Above Photo: Dr.Bassem Allam on Raritan Bay | SoMAS Photo
Stony Brook University’s School of Marine Sciences has received a $326,963 federal grant to conduct research into Quahog Parasite Unknown, also known as QPX, which dramatically impacted Long Island’s clam harvest in the 2000s.
Congressman Lee Zeldin, a member of the House Shellfish Caucus, announced Sept. 28 that he had helped secure the grant from the United States Department of Agriculture’s National Institute of Food and Agriculture.
“Clamming is a critical part of the Long Island and regional seafood economy,” he said. “Unfortunately, the QPX disease has severely impacted clamming throughout the northeast, which has led to a damaging loss to the clam aquaculture throughout our region. This study is an important initiative to help combat this disease and grow our shellfish economy.”
In 1987, the New York State Department of Environmental Conservation (DEC) began what’s known as a “clam relay” from the bacteria-contaminated waters of of Raritan Bay between Staten Island and New Jersey.
In that program, commercial clammers transported clams from Raritan Bay to certified waters on eastern Long Island, where the shellfish are left for at least 21 days to purge themselves of pathogens.
By 2000, about 45 percent of New York’s clam harvest came from this program, but in 2002, the DEC began receiving reports of dead and dying clams in Raritan Bay.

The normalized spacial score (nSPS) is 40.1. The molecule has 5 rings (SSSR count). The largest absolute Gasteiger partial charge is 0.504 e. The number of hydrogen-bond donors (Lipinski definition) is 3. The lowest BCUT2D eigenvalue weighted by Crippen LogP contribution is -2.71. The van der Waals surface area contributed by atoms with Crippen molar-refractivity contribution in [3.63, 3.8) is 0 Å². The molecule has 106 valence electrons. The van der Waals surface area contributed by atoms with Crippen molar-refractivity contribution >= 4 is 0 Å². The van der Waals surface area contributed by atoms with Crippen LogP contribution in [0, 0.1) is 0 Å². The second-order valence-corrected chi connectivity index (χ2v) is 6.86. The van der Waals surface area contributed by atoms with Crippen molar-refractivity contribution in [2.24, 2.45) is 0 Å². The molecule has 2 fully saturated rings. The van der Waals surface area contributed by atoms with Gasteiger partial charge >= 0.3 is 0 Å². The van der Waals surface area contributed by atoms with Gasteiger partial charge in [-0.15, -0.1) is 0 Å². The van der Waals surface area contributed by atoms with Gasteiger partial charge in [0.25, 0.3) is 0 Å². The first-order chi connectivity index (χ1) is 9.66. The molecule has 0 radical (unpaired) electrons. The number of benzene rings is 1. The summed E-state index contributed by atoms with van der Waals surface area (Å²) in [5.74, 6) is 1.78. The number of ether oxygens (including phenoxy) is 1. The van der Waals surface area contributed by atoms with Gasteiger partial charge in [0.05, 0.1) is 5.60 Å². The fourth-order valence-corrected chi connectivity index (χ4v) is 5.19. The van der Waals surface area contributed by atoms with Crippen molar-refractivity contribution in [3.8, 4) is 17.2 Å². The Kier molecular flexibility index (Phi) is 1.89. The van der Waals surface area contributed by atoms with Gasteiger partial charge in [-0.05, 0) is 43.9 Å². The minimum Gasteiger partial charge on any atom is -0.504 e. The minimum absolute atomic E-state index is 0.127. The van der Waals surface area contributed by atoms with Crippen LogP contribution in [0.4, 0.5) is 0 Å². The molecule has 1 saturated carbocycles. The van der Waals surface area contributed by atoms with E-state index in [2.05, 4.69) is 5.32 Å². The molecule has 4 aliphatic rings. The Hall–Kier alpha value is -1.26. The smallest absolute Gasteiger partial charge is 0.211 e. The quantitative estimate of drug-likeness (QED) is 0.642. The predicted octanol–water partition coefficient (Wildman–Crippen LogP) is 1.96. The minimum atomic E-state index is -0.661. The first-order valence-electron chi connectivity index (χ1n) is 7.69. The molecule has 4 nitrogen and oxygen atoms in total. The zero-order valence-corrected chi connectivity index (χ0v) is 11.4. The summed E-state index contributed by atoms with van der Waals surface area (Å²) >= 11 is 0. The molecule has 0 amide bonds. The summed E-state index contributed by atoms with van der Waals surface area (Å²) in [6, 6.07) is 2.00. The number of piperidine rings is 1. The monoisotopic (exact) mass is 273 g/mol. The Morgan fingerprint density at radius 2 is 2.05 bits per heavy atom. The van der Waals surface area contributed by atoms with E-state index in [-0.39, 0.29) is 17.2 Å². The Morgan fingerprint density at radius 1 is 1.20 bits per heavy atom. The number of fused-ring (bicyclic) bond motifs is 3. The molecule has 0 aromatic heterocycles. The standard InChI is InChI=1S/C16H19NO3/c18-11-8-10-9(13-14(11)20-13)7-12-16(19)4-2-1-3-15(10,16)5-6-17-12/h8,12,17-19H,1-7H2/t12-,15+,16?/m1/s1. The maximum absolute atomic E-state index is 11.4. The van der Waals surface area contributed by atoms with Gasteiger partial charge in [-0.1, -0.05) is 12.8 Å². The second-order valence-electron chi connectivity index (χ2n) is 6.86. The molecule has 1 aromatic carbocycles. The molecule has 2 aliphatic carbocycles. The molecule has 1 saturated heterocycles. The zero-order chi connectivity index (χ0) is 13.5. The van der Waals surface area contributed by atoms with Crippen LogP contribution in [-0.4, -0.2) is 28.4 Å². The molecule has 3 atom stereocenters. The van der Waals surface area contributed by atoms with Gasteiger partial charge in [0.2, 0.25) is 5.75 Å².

Dr. Bassem Allam of SoMAS’s Marine Animal Disease Laboratory was called in to diagnose and work on a solution to the die-off, while the relay program was cancelled in 2004 and 2005, though it has partially reopened as levels of QXP have declined in the bay.
Dr. Allam’s team discovered that Quahog Parasite, known as QXP, a parasite first discovered in Canada in the 1950s, was responsible. QXP does not infect people, but it does kill the clams that people eat.
Dr. Allam’s team has since been working on molecular investigations of how clams interact with the QXP parisite.
Dr. Allam and co-worker Jackie Collier began their work with Quantitative Real-Time Polymerase Chain Reaction, also known as Quantitative PCR, which detects low concentrations of the parasite, and have been working on genetic sequencing of the parasite and clam messenger RNA molecules in both clams that fall prey to the parasite and clams that seem to have developed an immunity to it.
Their team has also been looking into environmental factors that are favored by the parasite.
“Stopping the spread of QPX disease, which greatly limits the growth of the hard clam aquaculture in the Northeast, is our biggest scientific challenge regarding the health of clams,” said Dr. Allam in the research grant announcement. “Our previous work demonstrated that clam resistance to QPX is genetically dictated, and we were able to identify genetic markers associated with clam resistance, opening the way for the development of resistant stocks. Our current project takes advantage of this new information to allow the selection of superior clam stocks in support of the aquaculture industry in NY and in the region.”
More information on Dr. Allam’s team’s work on QXP is online here.